An upper transversely extending mounting bar 50 and a lower transversely extending mounting bar 51 are suitably secured to the rear panel 25 and/or to the frame structure of the machine located to the rear thereof to support thereon a suitable number of filling units generally designated by reference numeral 60. The illustrated filling machine includes six such filling units, though this number may be varied without departing from the scope of this invention. The filling units of conventional construction each include a cylinder housing 61, a cylinder head 62, with a lateral valve housing containing the valves for the intake and discharge hose, an upper pump post mounting arm 63 and a piston rod 64. The upper pump post mounting arm 63 of a respective filling unit 60 is thereby mounted on a post pump assembly generally designated by reference numeral 52 which is secured to the upper mounting bar 50 and includes a pump post element and a bearing section for the upper pump post mounting arm (not shown). The construction may thereby be of the type disclosed in the copending application Serial No. 714,903, entitled "Convertible Filling Machine" filed on Aug. 16, 1976, now U.S. Pat. No. 4,077,441, in the name of Sidney Rosen et al, the subject matter of which is incorporated herein by reference. Drive shafts 71 and 72 (FIG. 5) which are supported in bearing brackets 73 and 74 mounted on a transverse frame member 75, thereby extend through appropriate holes in the rear panel 25 and in the lower transversely extending mounting bar 51. To drive in unison the various filling units 60 present in the chamber 21, the number of which may vary depending on the needs of the customer and may include, for example, six, eight or more filling units, the lower ends of the piston rod 64 are drivingly connected with a transversely extending link bar 65 by way of appropriate bearing sleeve housings 66 and bearing bushings 67 secured to the link bar 65 by appropriate cap screws and interposition of washers as more fully disclosed also in the aforementioned copending application, Ser. No. 714,903, now U.S. Pat. No. 4,077,441. The link bar 65 in turn is drivingly connected with the drive shafts 71 and 72 by way of eccentric pins 68 mounted on eccentrics 69 which are non-rotatingly secured to the drive shafts 71 and 72 and which may be of the known type enabling adjustment of the eccentricity to thereby adjust the stroke of the filling unit and therewith the amount of the molten product to be filled into the containers by each filling unit. To minimize friction, a bearing disk 70 of anti-friction material such as Nylon may be provided. As is quite apparent, as the eccentrics 69 are rotated by the drive shafts 71 and 72, the link bar 65 connected with the eccentric pins 68 will convert the rotary movement of the drive shafts 71 and 72 into reciprocating movements of the piston rods 64.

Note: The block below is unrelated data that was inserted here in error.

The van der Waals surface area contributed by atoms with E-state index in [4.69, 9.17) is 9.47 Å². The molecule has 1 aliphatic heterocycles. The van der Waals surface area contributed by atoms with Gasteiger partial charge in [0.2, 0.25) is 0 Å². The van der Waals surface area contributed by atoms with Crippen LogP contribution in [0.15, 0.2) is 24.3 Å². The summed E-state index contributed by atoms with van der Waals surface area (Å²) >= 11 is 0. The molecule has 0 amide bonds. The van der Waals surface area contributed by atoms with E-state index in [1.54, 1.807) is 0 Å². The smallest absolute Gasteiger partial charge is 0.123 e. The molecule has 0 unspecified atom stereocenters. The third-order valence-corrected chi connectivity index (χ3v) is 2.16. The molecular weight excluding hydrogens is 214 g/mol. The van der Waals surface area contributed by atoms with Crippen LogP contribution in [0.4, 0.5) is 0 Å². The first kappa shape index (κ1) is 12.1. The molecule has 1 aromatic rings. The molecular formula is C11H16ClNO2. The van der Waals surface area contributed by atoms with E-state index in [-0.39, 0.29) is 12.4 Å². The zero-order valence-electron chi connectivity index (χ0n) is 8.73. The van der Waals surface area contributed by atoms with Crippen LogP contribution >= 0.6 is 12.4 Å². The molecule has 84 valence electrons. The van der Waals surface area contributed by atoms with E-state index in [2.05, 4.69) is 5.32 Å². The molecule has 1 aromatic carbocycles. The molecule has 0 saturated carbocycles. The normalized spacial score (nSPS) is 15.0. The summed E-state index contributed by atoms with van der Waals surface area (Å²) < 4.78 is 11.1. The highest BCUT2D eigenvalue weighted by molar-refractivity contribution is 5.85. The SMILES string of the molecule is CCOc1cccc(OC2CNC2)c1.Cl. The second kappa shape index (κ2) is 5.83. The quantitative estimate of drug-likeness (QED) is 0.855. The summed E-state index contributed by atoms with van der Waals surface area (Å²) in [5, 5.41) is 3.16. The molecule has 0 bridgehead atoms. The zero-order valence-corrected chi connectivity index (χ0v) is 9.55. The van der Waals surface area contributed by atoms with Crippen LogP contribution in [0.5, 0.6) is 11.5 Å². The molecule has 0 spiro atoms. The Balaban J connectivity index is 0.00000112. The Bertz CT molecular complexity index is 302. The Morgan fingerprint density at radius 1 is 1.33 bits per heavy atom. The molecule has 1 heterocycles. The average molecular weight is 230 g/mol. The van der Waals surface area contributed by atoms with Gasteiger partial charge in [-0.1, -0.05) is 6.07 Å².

The nozzle support generally designated by reference numeral 80 includes a number of nozzle holders 81 for supporting a number of nozzles 82 corresponding to the number of filling units 60 in the machine. The nozzle support 80 is slidingly mounted on an upright support member 83 forming part of the bottom fill mechanism generally designated by reference numeral 85 which includes a piston 86 suitably connected by way of a piston rod 86' with the nozzle support 80 and slidable within a pneumatic cylinder 87 selectively and alternately supplied with air under pressure from a source of pressurized air by way of a solenoid valve 88 which itself is controlled by the operation of a suitable cam (not shown) mounted on the shaft 72. To prevent rotation of the nozzle support 80 about the upright 83, the former is provided with a guide pin 88 engaging in a groove of a vertical guide member 89. Of course, in lieu thereof, a mechanical bottom fill mechanism may also be provided utilizing a cam and cam follower as known in the prior art in order to cause the nozzles 82 to reciprocate with the vertical movements of the nozzle holders 81. Each nozzle 82 is connected with its respective filling unit 60 by way of a discharge hose 91 while the intake hose 92 is suitably connected with the external supply of molten liquid. Preferably an auxiliary reservoir 93 (FIG. 4) with which the various intake hoses 92 are connected in any known manner, for instance, by way of a manifold, is mounted between suitable brackets 94 and 95 on the bottom panel 27 and may be equipped with a float level control, only schematically indicated in FIG. 4 and designated by reference numeral 96, so as to maintain a constant level within the auxiliary reservoir 93. The auxiliary reservoir 93 may also be part of a circulatory system to circulate the liquified product continuously through the system, which includes an external supply for the liquified product, schematically indicated in FIG. 4 by reference numeral 193 and connected with the auxiliary reservoir 93 by way of lines 193'. The external supply 193 is of conventional construction and utilizes suitable heating means as well as pump means to assure circulation of the liquified product. The filling machine including its filling units 60 is driven by an electric motor 98 (FIG. 5) which is drivingly connected with the drive shafts 71 and 72 by way of appropriate gears and drive chains (FIGS. 4 and 5).